Sikhi(sm), Sikhs and Sikh Studies: Contextualizing diversity of histories, practices and identities
AbstractMuch of the public sphere of global Sikh engagement presents a dichotomy of defining a "true" Sikh in the light of largely hegemonic definitions of the term "religion" and as a consequence of the historiography of the development of Sikh identity. As Singh highlights, both India and Pakistan exercise control over Sikh sacred shrines, since the Partition of India in 1947 resulted in key Sikh historical shrines being situated in the newly created Pakistan. A lived religion approach is based instead on the notion that "religion is the handiwork of people", that it is ongoing "cultural work" and that its value lies in "distinguishing the actual experience of religious persons from the prescribed religion of institutionally defined beliefs and practices". According to the Sikh Rehat Maryada, only amritdhari Sikhs are regarded as being "proper" or "true" Sikhs; as such, it is this form of Sikhi/sm that is generally called upon to speak for "the Sikhs.".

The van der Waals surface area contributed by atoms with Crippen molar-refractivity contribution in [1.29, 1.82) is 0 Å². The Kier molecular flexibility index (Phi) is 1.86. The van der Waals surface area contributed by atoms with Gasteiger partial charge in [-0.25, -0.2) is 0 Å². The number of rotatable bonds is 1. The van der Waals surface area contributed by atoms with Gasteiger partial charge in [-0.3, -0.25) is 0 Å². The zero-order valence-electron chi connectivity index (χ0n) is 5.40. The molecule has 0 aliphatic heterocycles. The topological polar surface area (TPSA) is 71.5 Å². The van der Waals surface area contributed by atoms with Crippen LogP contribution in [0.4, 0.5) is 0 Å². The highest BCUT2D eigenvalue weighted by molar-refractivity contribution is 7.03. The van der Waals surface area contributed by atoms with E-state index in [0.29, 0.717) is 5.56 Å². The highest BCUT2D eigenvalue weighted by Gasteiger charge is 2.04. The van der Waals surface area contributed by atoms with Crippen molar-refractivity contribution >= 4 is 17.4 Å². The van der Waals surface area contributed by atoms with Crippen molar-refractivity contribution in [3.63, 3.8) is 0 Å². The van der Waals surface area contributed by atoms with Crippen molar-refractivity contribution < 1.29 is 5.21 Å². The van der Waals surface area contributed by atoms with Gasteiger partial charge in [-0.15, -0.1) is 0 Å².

CitationJakobsh, D. and Takhar, O.K. (2023) Sikhi(sm), Sikhs and Sikh Studies: Contextualizing diversity of histories, practices and identities, in Takhar, O.K & Jakobsh, D.T. (Eds.) Global Sikhs Histories, Practices and Identities. London: Routledge.
TypeChapter in book
DescriptionThis is an Accepted Manuscript of a book chapter published by Routledge in Global Sikhs: Histories, Practices and Identities edited by Opinderjit Kaur Takhar, Doris R. Jakobsh on 13/03/2023, available online: https://doi.org/10.4324/9781003281849
Series/Report no.Routledge Critical Sikh Studies: Encounters Across the Disciplines
Except where otherwise noted, this item's license is described as https://creativecommons.org/licenses/by-nc-nd/4.0/